The 25th Onion City Experimental Film and Video Festival is on in Chicago through the weekend, and the Chicagoist‘s Rob Christopher notes that programmer Patrick Friel has “managed to pack over 60 works from across the globe into the festival’s schedule, ranging from the austere to the goofy.” Onion City 2013 closes on Sunday with a “Special Sneak Preview” at the Music Box of Gabe Klinger’s Double Play: James Benning and Richard Linklater, which has just premiered in the Venice Film Festival‘s Classics program. This’ll be the first screening in the U.S.
Breaking: @gabeklinger‘s DOUBLE PLAY wins Venice Classics Best Documentary Award at #venezia70! UK premiere: Bradford #BIFFest next spring.
— Neil Young (UK) (@JigsawLounge) September 7, 2013
“Benning is 70; Linklater 53,” notes Nina Metz in the Tribune. For his debut feature, “Klinger was able to convince them to meet up in April to talk, knock around and maybe play a little baseball…. ‘What sparked the idea?’ Klinger said when I tracked him down by email in Venice. ‘Something about these two filmmakers being different and alike. That they are both former college baseball players also intrigued me. And also that I like them very much both as people and filmmakers. And that their films embody so much of America, its follies and its splendors.'” You can also listen (17’07”) to Gabe talk about his film in a podcast recorded in Venice.
“In this year’s Onion City Festival of Experimental Film and Video, several of my favorite pieces blur altogether the distinction between narrative and experimental movies,” writes Ben Sachs in the Reader. “Tellingly, two of these—Morning of Saint Anthony’s Day and As the Flames Rose—were written or cowritten by João Pedro Rodrigues, a Portuguese filmmaker who divides his time between narrative features and experimental shorts.” Let’s note here that Rodrigues and João Rui Guerra da Mata will be in New York on September 16, midway through the Film Society of Lincoln Center’s presentation of The Last Time I Saw Macao (2012), running from September 13 through 27. That night, the 16th, the FSLC will present Beyond Macao: Shorts by Joaõ Pedro Rodrigues + Joaõ Rui Guerra da Mata.
Back to Ben Sachs: “After Mike Leigh and Terence Davies, [Ben] Rivers (Slow Action, Two Years at Sea) may be England’s greatest living filmmaker, which makes any new film of his is a must-see.” The new film, screening at Onion City, is Phantoms of a Libertine. Whether or not you’re in Chicago, do check out Ben Sachs‘s overview of the full program.
Update, 9/9: Stephen Dalton in the Hollywood Reporter on Double Play: “Gabe Klinger, who teaches film in Chicago, maintains a politely detached observational eye, leading to a sometimes arid combination of austere visuals and real-time conversation. This is clearly a deliberate formal choice, with a nod to Linklater’s own rambling and talk-heavy films, but it risks letting some sweet stuff slip away with its lack of guiding authorial voice…. Klinger shoots with quiet confidence and an able team, including crew members who have previously worked for Linklater and fellow Austin, Texas, icon Terrence Malick.” All in all, Dalton finds the film needs a little more “breadth and warmth.”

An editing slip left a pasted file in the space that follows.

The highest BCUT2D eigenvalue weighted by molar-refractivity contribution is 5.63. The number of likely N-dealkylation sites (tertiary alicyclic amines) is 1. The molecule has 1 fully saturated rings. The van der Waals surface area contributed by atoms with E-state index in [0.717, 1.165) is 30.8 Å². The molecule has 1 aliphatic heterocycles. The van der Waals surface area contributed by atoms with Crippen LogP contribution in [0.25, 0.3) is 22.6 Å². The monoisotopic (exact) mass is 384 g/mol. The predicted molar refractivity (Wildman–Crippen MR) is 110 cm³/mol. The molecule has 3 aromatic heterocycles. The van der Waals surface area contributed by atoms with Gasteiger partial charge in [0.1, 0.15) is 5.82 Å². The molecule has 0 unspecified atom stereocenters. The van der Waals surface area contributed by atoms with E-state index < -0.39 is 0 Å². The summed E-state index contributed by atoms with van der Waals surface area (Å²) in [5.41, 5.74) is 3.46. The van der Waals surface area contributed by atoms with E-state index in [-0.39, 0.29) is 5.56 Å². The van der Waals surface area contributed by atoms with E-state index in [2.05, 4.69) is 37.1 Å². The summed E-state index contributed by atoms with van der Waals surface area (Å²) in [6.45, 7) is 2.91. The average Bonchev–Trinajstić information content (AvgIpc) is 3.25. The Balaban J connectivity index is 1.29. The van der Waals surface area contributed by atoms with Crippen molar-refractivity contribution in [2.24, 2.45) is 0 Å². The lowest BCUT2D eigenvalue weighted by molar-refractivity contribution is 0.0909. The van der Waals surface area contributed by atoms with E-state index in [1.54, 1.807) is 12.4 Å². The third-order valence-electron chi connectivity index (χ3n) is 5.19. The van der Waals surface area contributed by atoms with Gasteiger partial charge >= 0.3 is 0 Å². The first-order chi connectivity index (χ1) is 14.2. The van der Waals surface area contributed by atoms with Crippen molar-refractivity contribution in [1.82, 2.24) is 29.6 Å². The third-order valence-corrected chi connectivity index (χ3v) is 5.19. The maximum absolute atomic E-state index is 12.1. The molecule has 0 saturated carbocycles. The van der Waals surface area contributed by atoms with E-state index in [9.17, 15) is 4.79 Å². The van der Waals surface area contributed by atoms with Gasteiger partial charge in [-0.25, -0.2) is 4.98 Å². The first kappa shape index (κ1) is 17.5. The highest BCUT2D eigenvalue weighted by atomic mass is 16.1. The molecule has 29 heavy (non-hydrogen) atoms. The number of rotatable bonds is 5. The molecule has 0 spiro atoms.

Update, 9/11: Yoana Pavlova interviews Gabe Klinger for the Festivalists.
Update, 9/12: Benning and Linklater “talk about film, yes, but they talk about sports, too, and the bemusing ways in which the themes of their films entangle and intermingle with life itself,” writes Gregory Hess for the Examiner. “The dynamic between Linklater and Benning is a part teacher-student, and part father-son. The two are shown throwing around a baseball at Linklater’s country home, but their ongoing conversation takes a more academic turn when they put down their mitts and sit for lunch. Benning, 70, wears the air of teacher and elder comfortably, posing questions to Linklater the way he might to a student during office hours. Linklater, 53, comes across as talky and gregarious, his still-youthful drawl sounding nearly exactly as it did in the opening scene of his breakthrough film Slacker in 1991. Throughout, Klinger peppers in snippets from the directors’ films, occasionally cutting multiple films together into playful montages that reinforce wonderfully Double Play’s themes of the passage of time (of special interest is the brief glimpse of footage we see from Linklater’s upcoming film Boyhood, a coming-of-age film which has been shot over the course of ten years and depicts the characters aging in one year increments.)”
Update, 9/14: “It’s as enjoyable as only a good carefully chewed over conversation between creative equals can be,” writes Sight & Sound editor Nick James.
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